• 13. PRINCIPLE IRespect for the Dignity of Persons and Peoples Respect for the dignity of persons is the most fundamental and universally found ethical principle across geographical and cultural boundaries, and across professional disciplines. It provides the philosophical foundation for many of the other ethical principles put forward by professions. Respect for dignity recognizes the inherent worth of all human beings, regardless of perceived or real differences in social status, ethnic origin, gender, capacities, or other such characteristics. This inherent worth means that all human beings are worthy of equal moral consideration.
  • 14. PRINCIPLE IRespect for the Dignity of Persons and Peoples THEREFORE, psychologists accept as fundamental the Principle of Respect for the Dignity of Persons and Peoples. In so doing, they accept the following related values: a) respect for the unique worth and inherent dignity of all human beings; b) respect for the diversity among persons and peoples; c) respect for the customs and beliefs of cultures, to be limited only when a custom or a belief seriously contravenes the principle of respect for the dignity of persons or peoples or causes serious harm to their well-being; d) free and informed consent, as culturally defined and relevant for individuals, families, groups, and communities; e) privacy for individuals, families, groups, and communities; f)  protection of confidentiality of personal information, as culturally defined and relevant for individuals, families, groups, and communities; g) fairness and justice in the treatment of persons and peoples.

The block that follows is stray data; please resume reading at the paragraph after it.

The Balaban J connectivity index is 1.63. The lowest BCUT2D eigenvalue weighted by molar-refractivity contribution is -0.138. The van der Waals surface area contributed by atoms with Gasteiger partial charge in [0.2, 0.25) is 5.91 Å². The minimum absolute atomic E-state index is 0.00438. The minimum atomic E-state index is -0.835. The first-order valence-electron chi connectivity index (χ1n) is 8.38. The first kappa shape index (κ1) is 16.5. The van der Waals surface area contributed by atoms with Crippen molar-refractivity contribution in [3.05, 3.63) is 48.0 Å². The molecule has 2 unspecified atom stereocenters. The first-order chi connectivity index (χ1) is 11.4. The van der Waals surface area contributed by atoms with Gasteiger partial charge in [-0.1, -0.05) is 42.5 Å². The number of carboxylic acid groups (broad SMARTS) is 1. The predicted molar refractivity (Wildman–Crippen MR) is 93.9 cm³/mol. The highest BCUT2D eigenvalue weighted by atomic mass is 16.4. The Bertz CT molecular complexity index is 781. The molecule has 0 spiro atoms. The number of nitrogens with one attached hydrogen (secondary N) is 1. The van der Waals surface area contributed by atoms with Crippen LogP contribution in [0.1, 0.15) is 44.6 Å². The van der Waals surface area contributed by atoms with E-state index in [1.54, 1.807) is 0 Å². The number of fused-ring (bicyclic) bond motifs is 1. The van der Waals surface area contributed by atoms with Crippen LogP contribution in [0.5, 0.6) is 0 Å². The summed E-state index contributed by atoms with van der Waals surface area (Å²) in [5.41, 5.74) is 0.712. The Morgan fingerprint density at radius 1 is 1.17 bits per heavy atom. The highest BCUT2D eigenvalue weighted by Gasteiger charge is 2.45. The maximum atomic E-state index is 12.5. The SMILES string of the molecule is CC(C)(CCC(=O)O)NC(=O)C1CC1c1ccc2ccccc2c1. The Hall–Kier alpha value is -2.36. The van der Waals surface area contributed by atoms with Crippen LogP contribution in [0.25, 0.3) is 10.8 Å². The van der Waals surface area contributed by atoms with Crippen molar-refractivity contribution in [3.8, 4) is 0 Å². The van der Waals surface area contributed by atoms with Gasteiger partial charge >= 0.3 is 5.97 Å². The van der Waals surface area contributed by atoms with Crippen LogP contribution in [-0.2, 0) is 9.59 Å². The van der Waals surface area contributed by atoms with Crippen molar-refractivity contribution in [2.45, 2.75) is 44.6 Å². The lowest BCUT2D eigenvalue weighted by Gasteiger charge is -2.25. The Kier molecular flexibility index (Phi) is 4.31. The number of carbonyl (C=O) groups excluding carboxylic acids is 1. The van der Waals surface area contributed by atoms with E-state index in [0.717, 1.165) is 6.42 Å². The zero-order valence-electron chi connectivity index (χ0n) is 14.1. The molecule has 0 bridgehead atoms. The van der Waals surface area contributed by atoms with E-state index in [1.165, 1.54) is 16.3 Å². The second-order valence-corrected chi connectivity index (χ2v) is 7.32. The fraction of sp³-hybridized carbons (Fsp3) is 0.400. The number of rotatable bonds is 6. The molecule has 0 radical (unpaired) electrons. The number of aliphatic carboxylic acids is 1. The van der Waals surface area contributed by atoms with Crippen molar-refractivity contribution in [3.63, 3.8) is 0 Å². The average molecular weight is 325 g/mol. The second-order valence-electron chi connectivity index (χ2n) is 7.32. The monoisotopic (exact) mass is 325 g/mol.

• 15. PRINCIPLE IICompetent Caring for the Well-Being of Persons and Peoples Competent caring for the well-being of persons and peoples involves working for their benefit and, above all, doing no harm. It includes maximizing benefits, minimizing potential harm, and offsetting or correcting harm. Competent caring requires the application of knowledge and skills that are appropriate for the nature of a situation as well as the social and cultural context. It also requires the ability to establish interpersonal relationships that enhance potential benefits and reduce potential harm. Another requirement is adequate self-knowledge of how one's values, experiences, culture, and social context might influence one's actions and interpretations.